September 14th, 2011
When we learn a new exercise or skill, it may make us feel tense, even when the purpose of learning it is to promote relaxation. That was the case for me when I first studied Tai Chi, and to a lesser extent yoga.
With Qigong, I felt relaxed almost from the get go. But now and then I still get mentally or physically tight.
According to most Masters, this is normal because during practice, tension may arise from parts of the body we didn’t even know were tense! Regular practice of Qigong causes a release of stress and tension that may be deeply embedded in our cells. As we gain greater body awareness, we are able us to feel those feelings and gradually let go of them.
One tip I find helpful is this: with every breath, imagine you are breathing in tranquility and breathing out tension.
For more info about Qigong and a schedule of local classes check out www.MovingHarmony.com
August 31st, 2011
Days after the big storm, we’re still without power, phone service, internet, and running water. Still I feel grateful that the damages in our area were not more severe.
Qigong Masters in ancient times contemplated natural phenomena like hurricanes and drew inspiration for their practice. I imagine they surveyed the damage after a big storm like Irene and noticed certain trees survived and others did not. They may have noted that some survivors were willow trees that would bend but not break. Others were thick, old and able to withstand gale force winds thanks to their deep roots.
So in keeping with the tao of nature, Qigong teaches us to maintain flexibility as well as a deep connection to the earth. Incorporating these principles into our practice should help insure a longer, healthier life.
August 24th, 2011
Just back from the National Qigong Association Annual Conference, which I’ve decided to call “Qigong Central.” I feel inspired and energized from playing Qigong with some of the world’s best teachers.
One of my favorites was Chungliang Al Huang. In his electrifying presentation, he said that he never does the same Tai Chi (or Qigong) twice. So each day, he varies his routine and forms so his practice stays fresh and alive. Another presenter, William Ting, emphasized the importance of focusing on the details of Qigong forms, such as keeping your shoulders level when moving right or left. Also presenting was Daisy Lee, who taught me “Lotus Rises from the Water,” which may turn out to be my favorite form!
By the end of the 3 day event, my head was spinning but my body, mind and soul felt charged up with chi. During the coming weeks I’ll be channeling some of that chi and sharing fresh ideas with folks in my classes.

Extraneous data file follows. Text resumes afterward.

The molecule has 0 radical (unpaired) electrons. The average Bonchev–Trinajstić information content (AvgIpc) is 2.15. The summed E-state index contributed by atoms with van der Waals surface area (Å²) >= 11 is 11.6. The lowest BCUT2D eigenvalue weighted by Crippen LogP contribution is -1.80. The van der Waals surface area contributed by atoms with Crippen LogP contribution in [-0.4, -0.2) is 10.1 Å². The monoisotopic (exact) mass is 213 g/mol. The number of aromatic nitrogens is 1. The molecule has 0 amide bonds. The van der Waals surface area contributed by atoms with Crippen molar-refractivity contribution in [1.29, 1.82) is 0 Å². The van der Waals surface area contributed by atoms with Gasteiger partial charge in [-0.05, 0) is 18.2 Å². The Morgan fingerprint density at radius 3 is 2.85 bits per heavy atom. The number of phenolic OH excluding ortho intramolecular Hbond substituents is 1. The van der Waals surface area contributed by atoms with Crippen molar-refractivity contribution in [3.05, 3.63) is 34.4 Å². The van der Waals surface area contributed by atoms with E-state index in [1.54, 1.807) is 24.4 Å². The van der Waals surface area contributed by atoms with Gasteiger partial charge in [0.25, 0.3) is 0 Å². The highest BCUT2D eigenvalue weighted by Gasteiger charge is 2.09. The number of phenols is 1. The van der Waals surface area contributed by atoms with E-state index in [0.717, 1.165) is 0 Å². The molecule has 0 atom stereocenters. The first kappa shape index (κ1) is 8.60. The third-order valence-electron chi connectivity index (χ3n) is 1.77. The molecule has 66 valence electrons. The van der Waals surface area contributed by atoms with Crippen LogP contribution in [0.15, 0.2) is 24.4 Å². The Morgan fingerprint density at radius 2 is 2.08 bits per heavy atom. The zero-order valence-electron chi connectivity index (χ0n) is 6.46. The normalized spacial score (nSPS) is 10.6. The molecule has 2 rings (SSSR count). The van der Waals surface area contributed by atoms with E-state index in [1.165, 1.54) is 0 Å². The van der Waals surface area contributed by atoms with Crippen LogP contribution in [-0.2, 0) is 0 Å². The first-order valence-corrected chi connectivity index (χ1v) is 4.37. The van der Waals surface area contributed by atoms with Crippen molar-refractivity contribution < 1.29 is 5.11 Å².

August 16th, 2011
The Three Intentful Corrections – correct alignment, breath and mind – can be applied to everyday life as well as Qigong practice. You have probably noticed that taking some deep breaths when stressed makes you feel more relaxed. Likewise, straightening the posture – especially after sitting or slouching for a long time – can relieve stiffness and fatigue.
Applying mindfulness, the third intentful correction, is a powerful way to get better results from your Qigong and improve everyday life. When we do Qigong mindfully, we stay focused on the present moment and allow any thoughts that come up to pass through our minds like clouds drifting across the sky. Mindfulness induces a deep sense of calm and opens the gates to feeling chi.
Without mindfulness, Qigong would be, well, just another form of exercise.
For more information about Qigong and Tai Chi, and a schedule of local classes, log on to www.MovingHarmony.com.
August 9th, 2011
The “Three Intentful Corrections,” mentioned in my last post, are an essential starting point for every Qigong practice session.
We align ourselves with the forces of heaven and earth, take some deep abdominal breaths and stay present with whatever arises in the present moment.
Proper alignment means having spine erect but relaxed, knees slightly bent, head centered, and shoulders straight but relaxed. The theory is that energy flows more smoothly in a straight line, so the better your posture, the more efficient your chi flow.